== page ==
HAVANA -- The ball fluttered off the bat of Todd Taylor and lifted into the sky as the early evening sun set at this strange angle inside Latin American Stadium yesterday. The first baseman who had hit a titanic grand slam wandered onto the infield grass and the players ran from the dugout and the pitcher stood still on the mound waiting for the inevitable out that would complete an extraordinary 24 hours in the sporting life of an island.
"I knew it was an out," Wilfredo Velez would say later. "Some way we had to catch that ball -- with the hands, the feet, the nose, the mouth. I thank God we won this game."
Efrain Garcia reached up, caught the ball and dropped to his knees, and Velez, the little left-handed pitcher, pumped his fist and Puerto Rico celebrated an extraordinary upset, a 7-1 victory over the United States in the baseball semifinals at the Pan American Games.
There will be no United States-Cuba rematch in tonight's gold-medal final. Instead, the United States will be playing for the bronze, while Puerto Rico goes for the gold.
Puerto Rico completed the Pan Am Games' greatest double play. A night earlier, the Puerto Rican men's basketball team KO'd the United States in a semifinal.
"We can't make any excuses," U.S. first baseman Dan Melendez said. "This team is good enough to be in the gold-medal game. It's like a chain reaction. First, the women's basketball team loses to Cuba. Then, the men lose to Puerto Rico. Then, us."
It was an ugly loss for a team that already had achieved one great win, beating Puerto Rico, 10-3, in the first round to finish in the top four and receive a berth in the 1992 Summer Olympics in Barcelona.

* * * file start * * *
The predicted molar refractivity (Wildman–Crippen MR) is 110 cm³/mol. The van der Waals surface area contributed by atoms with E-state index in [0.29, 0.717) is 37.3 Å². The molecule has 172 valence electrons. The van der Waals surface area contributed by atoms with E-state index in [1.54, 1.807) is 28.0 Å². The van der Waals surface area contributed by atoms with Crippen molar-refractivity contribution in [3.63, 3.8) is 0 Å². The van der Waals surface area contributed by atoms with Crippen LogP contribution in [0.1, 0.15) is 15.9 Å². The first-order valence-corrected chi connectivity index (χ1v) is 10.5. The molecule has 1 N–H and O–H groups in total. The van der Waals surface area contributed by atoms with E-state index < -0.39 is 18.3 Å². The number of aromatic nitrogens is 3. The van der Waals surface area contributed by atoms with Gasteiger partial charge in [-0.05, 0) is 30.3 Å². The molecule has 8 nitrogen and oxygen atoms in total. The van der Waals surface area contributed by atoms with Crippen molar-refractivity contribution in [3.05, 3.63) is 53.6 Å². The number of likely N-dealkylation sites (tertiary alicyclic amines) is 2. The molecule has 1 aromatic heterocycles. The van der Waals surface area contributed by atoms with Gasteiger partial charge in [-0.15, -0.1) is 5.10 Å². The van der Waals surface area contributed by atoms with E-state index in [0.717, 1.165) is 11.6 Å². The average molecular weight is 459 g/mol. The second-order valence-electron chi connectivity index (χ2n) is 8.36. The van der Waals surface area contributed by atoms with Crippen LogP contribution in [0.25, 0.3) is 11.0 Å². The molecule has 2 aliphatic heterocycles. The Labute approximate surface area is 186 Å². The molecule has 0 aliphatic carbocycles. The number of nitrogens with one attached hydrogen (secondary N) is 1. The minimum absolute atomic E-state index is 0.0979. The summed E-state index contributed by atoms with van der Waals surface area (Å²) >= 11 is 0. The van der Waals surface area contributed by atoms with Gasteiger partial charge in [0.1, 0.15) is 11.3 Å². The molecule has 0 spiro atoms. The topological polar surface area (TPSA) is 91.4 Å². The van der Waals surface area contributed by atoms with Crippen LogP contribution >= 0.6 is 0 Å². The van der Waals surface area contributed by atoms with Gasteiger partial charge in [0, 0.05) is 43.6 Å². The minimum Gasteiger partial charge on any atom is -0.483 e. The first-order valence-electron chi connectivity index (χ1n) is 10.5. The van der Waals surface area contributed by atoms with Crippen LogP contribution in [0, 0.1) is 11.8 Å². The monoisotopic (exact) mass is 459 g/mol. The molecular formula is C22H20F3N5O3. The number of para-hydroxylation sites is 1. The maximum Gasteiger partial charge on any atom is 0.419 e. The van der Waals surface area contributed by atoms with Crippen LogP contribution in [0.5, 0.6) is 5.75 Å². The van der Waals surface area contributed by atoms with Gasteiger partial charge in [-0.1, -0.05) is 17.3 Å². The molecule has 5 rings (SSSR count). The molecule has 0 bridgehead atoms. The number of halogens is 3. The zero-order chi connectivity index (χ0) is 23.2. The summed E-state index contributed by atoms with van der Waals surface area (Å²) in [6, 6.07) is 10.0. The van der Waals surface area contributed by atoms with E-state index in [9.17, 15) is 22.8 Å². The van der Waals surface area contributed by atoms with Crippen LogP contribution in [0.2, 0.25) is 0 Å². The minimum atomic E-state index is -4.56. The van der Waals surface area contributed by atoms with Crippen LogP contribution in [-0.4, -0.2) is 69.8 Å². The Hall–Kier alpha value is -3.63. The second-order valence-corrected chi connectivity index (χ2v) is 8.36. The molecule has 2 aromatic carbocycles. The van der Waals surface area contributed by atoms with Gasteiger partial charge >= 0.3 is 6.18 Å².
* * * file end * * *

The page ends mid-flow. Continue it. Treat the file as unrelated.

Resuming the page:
This game was different. Garcia hit a third-inning grand slam off U.S. starting pitcher Jeff Ware to take care of the offense.
A sideshow occurred with runners on first and third in the sixth, when U.S. relief pitcher Kennie Steenstra tried a fancy pickoff, looking to the lead runner before pivoting and throwing to first. First-base umpire Nelson Diaz of Cuba called a balk on Steenstra, which forced in the fifth run and sent U.S. coach Ron Polk into a rage and out of the game.
Doing his best impression of former Baltimore Orioles manager Earl Weaver, Polk raced from the dugout to argue the call. Diaz shoved Polk, and eventually, all six umpires, plus a translator, escorted the ejected U.S. coach from the field. Polk picked up his brief case, grabbed his neck and fled.
"I thought the umpire tried to take the game from the kids and bring attention to himself," Polk said. "I went out there to ask him why he called a balk. He started pushing me. It never happens in U.S. baseball. It got me more irritated than the call. I spent more time arguing the push than the call."
The balk was a footnote. The game was decided when Garcia unloaded in the third against Ware, the Old Dominion right-hander who pitched valiantly in Sunday's 3-2 loss to Cuba.
"I just didn't have anything," Ware said.
Garcia made the most of his trip around the bases. He stood and watched the ball as it flew into the left-field bleachers, and then he slowly trotted to first, his right index finger in the air.
"The first baseman, Melendez, he said, 'We're going to hit you the next time you're up,' " Garcia said. "I said, 'Come get me now.' "
The United States could do little damage against Velez, a 5-foot-9, 25-year-old left-hander who throws "a sinker, junk, anything."
"You throw a fastball to the U.S., you're going to be dead meat," Velez said.
Velez made only one mistake, a hanging curve that Chris Roberts turned into a first-inning home run. After that, he befuddled the U.S. batters, allowing seven hits while striking out six.
"If we faced him four times, we'd beat him three," Melendez said. "But this was one of those days where nothing went right. We'd come back to the dugout, thinking we should have gotten a hit against him. Baseball can be a crazy game."
And the Pan Am Games can be a crazy event. Who could have guessed that Puerto Rico would knock off the two most powerful U.S. teams? But it happened.
Puerto Rican flags waved. A bugle was sounded. Fans sang a beautiful, but profane song about the United States team.
The loose translation: We kicked your butt.